Giving hope and inspiration through medicine
Q: Why did you choose to become a physician?
A: I was inspired to pursue a career in medicine because of my youngest brother, Marshall. Marshall has trisomy 18, a severe genetic disorder that causes death in 90 to 95 percent of children before their first year of life. I was only 11 when Marshall was born, and I had a very difficult time comprehending and accepting the severity of his prenatal diagnosis. However, I had a meaningful interaction with the neonatologist who took care of Marshall in the intensive care unit when he was an infant. His physician demonstrated the power of the human connection by comforting me and encouraging me to have faith. The hope he ignited in me sparked a flame that motivated me to change lives by giving people hope and inspiration through medicine. This flame has only burned brighter through the years with my various experiences inside and outside of health care.
Q: How are you planning on advocating for women’s health issues?
A: I plan on advocating for women’s health issues by raising awareness about how implicit bias specifically affects female patients. For example, there have been numerous instances of health care workers minimizing pain complaints from female patients. Women who present with pain are viewed by some providers as being anxious or hysterical, rather than being viewed as someone experiencing a heart attack or some other life-threatening emergency. The first step in addressing a problem is recognizing that one exists. If health care employees do not know about their own implicit biases, then they cannot work to actively combat them.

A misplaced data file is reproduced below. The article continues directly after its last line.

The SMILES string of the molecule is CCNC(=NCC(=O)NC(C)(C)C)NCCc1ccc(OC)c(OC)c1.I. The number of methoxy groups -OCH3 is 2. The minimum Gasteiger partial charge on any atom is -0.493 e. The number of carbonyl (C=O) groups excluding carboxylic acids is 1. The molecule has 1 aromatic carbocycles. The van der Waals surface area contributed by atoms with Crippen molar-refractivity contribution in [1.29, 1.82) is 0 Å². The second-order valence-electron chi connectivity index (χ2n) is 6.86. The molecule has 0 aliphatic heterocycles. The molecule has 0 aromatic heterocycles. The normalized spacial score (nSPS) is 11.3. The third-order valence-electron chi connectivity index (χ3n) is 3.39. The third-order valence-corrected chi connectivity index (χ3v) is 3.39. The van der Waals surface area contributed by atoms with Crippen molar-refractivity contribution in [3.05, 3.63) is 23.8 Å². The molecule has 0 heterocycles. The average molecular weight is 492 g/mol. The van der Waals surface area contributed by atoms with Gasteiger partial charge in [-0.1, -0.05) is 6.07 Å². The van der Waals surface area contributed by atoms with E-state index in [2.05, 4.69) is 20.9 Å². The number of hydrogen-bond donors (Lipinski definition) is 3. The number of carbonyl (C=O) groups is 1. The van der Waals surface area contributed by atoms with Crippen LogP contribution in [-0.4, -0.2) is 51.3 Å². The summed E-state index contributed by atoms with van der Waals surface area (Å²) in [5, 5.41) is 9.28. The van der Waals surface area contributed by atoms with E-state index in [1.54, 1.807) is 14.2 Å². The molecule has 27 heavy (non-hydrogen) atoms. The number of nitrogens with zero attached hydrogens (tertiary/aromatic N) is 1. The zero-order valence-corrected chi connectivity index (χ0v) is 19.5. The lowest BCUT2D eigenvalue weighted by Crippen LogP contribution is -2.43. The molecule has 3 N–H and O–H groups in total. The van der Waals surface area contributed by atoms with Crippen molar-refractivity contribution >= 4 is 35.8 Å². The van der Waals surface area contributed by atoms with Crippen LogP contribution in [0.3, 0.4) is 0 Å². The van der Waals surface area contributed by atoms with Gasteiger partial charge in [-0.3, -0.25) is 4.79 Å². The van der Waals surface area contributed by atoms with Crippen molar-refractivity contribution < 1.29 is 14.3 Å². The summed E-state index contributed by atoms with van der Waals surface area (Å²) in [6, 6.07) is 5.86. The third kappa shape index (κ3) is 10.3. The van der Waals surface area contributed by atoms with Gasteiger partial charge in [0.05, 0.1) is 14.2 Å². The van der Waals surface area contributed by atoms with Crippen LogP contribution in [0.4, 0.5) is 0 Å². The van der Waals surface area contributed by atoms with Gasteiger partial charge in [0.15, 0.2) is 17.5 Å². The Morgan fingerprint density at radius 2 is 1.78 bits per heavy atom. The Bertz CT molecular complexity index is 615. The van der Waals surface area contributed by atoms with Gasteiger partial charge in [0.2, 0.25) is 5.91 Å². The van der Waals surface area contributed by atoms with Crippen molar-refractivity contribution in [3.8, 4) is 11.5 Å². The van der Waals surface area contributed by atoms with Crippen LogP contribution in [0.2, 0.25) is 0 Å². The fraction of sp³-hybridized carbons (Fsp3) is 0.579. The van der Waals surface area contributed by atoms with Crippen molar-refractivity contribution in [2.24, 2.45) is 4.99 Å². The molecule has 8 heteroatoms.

Q: Are there any women in medicine, past or present, who inspired or influenced you to pursue a career in the field?
A: My mom is a pediatrician by training, and my older sister, Katie, is an acute care physical therapist. Growing up with two strong female role models in the health care field definitely furthered my interest in pursuing a career in medicine.
Q: Based on your own experiences, what advice would you give girls who want to pursue a career in medicine?
A: There is a place for you in medicine. The diversity in your life experiences as a woman will give you a unique insight that will make you a better doctor to your patients, both female and male. This path is not easy, but it will be worth it in the end.
Q: Why Texas A&M?
A: The thing that sets the Texas A&M College of Medicine apart from other medical schools is its incredible people. Though I have only been a medical student for a couple of months, I am constantly astounded by the genuine compassion of the faculty and staff and their desire to help students succeed. Early this semester, impostor syndrome hit me hard and made me question my ability to succeed as a medical student. However, the academic support staff, my professors, my classmates and upperclassmen have been incredibly supportive and very reassuring. They believe in me, even when I have trouble believing in myself. I cannot imagine being a medical student at any place other than Texas A&M.
Q: What is your personal motto?
A: “Perfer et obdura, dolor hic tibi proderit olim,” a quote by Ovid that roughly translates to “Be patient and tough; someday this pain will be useful to you.” I like to view the hardships and struggles in my life as experiences that will make me a more understanding and compassionate physician in the future.